Fine dining?

hugh hori

At 23, he was running a top-end restaurant. At 27, he secured three hats in the Good Food Guide. At 28, Hugh Allen reckons he’s just getting warmed up.


It’s a humid autumn evening that would seem oppressive in most cities, but this being Melbourne, we’re just grateful for the warmth. The setting is Yarra Botanica, a big barge bar on a brown river, which is packed for the 2023 Melbourne Food & Wine Festival’s opening night. The mayor’s here, a minister too, but mostly it’s celebrity chefs. Matt (sans cravat) Preston holds court by the bar. Andrew McConnell is just arriving. George Calombaris is just leaving. And off to the side stands the leader – or leading light, at least – of the next generation.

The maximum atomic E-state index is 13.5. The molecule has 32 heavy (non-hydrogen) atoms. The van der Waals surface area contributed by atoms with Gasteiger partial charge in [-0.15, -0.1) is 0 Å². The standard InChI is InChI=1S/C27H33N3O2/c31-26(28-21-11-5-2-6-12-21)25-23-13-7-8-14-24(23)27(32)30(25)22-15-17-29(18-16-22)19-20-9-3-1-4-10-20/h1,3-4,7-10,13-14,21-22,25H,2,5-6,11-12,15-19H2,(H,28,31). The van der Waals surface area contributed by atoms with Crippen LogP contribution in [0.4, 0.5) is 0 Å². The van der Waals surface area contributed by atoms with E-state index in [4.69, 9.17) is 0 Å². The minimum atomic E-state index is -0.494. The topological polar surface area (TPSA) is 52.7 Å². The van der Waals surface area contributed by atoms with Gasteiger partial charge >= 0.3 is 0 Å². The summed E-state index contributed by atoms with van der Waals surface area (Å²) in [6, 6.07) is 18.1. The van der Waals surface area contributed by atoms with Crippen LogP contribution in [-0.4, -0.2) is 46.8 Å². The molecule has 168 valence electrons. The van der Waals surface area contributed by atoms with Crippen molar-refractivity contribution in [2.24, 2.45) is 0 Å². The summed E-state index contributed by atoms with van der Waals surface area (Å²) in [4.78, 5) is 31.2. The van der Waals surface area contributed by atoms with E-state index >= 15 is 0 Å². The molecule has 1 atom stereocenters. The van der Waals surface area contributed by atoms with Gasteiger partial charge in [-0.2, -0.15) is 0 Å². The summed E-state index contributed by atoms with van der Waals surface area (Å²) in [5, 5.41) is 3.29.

Hugh Allen is distinctive by his unassuming sartorial choices – a baggy blue shirt, almost dorky black sleeveless vest, scuffed-up Hoka sneakers – but he pulls it off. Possibly because of that unfathomably handsome face – piercing pale eyes, peering out through floppy blond fronds – perhaps because he’s a bona fide wunderkind.

He’s only just turned 28, yet his resume includes a teen apprenticeship served a few hundred metres away at Neil Perry’s Rockpool Bar & Grill on Southbank, then an award-winning turn under mentor Shannon Bennett at Melbourne institution Vue de Monde, plus a fertile stint in Copenhagen alongside the great René Redzepi at the world’s most influential restaurant, Noma. He returned home at 23 and took over from Bennett at Vue, which should probably now be called “Hugh de Monde”. After all, it took Allen only a few years to lead that legacy restaurant back to the top of the local food chain, in 2022, at age 27, securing three hats in the 2023 The Age Good Food Guide, the top accolade held by only a handful of restaurants each year.

But here’s the thing – he’s only getting started…

Click here for the full story from Good Weekend on Saturday April 8, 2023

Photography by Kristoffer Paulsen